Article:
Interviewing teenagers can sometimes be, let's say, challenging, but every now and again it is a real pleasure. Such was the case last week when I had an opportunity to talk to 17-year-old Jane Last.
Last year, Jane participated in a Science and Technology session with Encounters with Canada, a great program for youth aged 14 to 17 that sends 128 to 140 students to Ottawa each week during the school year.
Her enthusiasm for science made me just a little envious of the intensity of youth. I say just a little because the great trade-off of achieving a certain, ahem, vintage is that while the highs of life may not be quite as lofty, the lows are similarly not so deep.
Nevertheless, the discovery of a large duckbill dinosaur fossil last week by a workers excavating for a pipeline in the Saddle Hills area of Alberta southwest of Spirit River last week uncovered some of that youthful enthusiasm in me.
I always find new scientific discoveries exciting, but fossils—perhaps it is the geologist in me—are special.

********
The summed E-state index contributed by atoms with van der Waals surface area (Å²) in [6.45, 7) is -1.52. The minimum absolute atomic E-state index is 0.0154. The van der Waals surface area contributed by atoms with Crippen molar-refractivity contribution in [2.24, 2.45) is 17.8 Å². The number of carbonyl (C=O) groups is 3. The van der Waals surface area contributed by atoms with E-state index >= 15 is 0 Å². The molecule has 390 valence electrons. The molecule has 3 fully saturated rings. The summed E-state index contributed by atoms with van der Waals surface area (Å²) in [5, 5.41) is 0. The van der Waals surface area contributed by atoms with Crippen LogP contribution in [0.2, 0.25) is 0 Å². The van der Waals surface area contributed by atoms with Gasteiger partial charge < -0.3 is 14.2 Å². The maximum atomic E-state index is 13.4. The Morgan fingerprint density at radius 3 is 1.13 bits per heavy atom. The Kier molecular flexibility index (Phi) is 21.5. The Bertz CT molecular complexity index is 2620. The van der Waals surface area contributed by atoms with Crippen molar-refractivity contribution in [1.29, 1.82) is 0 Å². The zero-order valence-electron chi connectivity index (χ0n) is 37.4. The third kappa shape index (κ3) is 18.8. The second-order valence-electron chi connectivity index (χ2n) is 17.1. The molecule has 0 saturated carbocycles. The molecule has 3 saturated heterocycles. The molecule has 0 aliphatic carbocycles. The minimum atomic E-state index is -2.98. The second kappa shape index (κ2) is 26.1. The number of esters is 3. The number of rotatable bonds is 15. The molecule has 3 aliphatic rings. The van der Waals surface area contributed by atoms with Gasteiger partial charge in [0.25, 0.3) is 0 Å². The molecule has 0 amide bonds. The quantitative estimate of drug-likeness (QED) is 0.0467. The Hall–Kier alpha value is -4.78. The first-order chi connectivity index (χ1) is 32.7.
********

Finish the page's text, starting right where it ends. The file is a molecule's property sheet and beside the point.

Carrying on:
They are special for a bunch of reasons. First off, as fascinating as stars and galaxies, black holes and quasars are, the greatest story in the universe, at least for me, is life.
With the uncovering of each new fossil our understanding of that story is enriched. It will be exciting to see what this specimen ultimately reveals about duckbills and evolution.
Fossils, particularly dinosaurs, are also special because few things pique the imagination of children like these exotic huge creatures that once dominated the life story of our planet.
Anything that inspires kids to be interested in science is a-okay in my books.
I would feel remiss if I did not give kudos to Tourmaline Oil on this story. Pipeline companies do not get a lot of positive press these days, but this company showed great corporate responsibility by halting work at the site so scientists can search for the rest of the animal and extract the fossil. The company's crew is even assisting with the extraction.